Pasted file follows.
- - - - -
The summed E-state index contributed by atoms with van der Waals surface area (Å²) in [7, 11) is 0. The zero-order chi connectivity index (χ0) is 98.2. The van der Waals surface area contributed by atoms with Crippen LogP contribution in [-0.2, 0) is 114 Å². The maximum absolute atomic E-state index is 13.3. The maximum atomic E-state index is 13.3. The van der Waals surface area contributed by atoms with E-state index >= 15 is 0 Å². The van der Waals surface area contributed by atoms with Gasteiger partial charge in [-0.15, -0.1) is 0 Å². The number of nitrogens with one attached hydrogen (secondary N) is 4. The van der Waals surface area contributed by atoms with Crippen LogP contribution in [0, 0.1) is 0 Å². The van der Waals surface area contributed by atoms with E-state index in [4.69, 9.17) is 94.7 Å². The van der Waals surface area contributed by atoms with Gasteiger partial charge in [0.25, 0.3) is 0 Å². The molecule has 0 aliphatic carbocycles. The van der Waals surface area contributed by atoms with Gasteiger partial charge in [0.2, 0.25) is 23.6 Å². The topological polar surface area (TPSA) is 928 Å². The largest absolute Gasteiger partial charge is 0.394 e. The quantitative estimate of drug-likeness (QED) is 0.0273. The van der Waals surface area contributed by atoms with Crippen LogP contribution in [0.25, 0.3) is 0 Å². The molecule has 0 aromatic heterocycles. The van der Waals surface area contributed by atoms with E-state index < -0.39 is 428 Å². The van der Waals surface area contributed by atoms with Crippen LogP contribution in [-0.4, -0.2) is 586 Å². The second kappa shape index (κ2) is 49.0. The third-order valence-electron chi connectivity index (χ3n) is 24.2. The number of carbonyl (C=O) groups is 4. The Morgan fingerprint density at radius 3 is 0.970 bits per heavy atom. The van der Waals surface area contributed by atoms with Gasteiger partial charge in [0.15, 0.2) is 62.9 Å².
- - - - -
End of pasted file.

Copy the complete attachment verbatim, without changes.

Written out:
The summed E-state index contributed by atoms with van der Waals surface area (Å²) in [7, 11) is 0. The zero-order chi connectivity index (χ0) is 98.2. The van der Waals surface area contributed by atoms with Crippen LogP contribution in [-0.2, 0) is 114 Å². The maximum absolute atomic E-state index is 13.3. The maximum atomic E-state index is 13.3. The van der Waals surface area contributed by atoms with E-state index >= 15 is 0 Å². The van der Waals surface area contributed by atoms with Gasteiger partial charge in [-0.15, -0.1) is 0 Å². The number of nitrogens with one attached hydrogen (secondary N) is 4. The van der Waals surface area contributed by atoms with Crippen LogP contribution in [0, 0.1) is 0 Å². The van der Waals surface area contributed by atoms with E-state index in [4.69, 9.17) is 94.7 Å². The van der Waals surface area contributed by atoms with Gasteiger partial charge in [0.25, 0.3) is 0 Å². The molecule has 0 aliphatic carbocycles. The van der Waals surface area contributed by atoms with Gasteiger partial charge in [0.2, 0.25) is 23.6 Å². The topological polar surface area (TPSA) is 928 Å². The largest absolute Gasteiger partial charge is 0.394 e. The quantitative estimate of drug-likeness (QED) is 0.0273. The van der Waals surface area contributed by atoms with Crippen LogP contribution in [0.25, 0.3) is 0 Å². The molecule has 0 aromatic heterocycles. The van der Waals surface area contributed by atoms with E-state index < -0.39 is 428 Å². The van der Waals surface area contributed by atoms with Crippen LogP contribution in [-0.4, -0.2) is 586 Å². The second kappa shape index (κ2) is 49.0. The third-order valence-electron chi connectivity index (χ3n) is 24.2. The number of carbonyl (C=O) groups is 4. The Morgan fingerprint density at radius 3 is 0.970 bits per heavy atom. The van der Waals surface area contributed by atoms with Gasteiger partial charge in [0.15, 0.2) is 62.9 Å².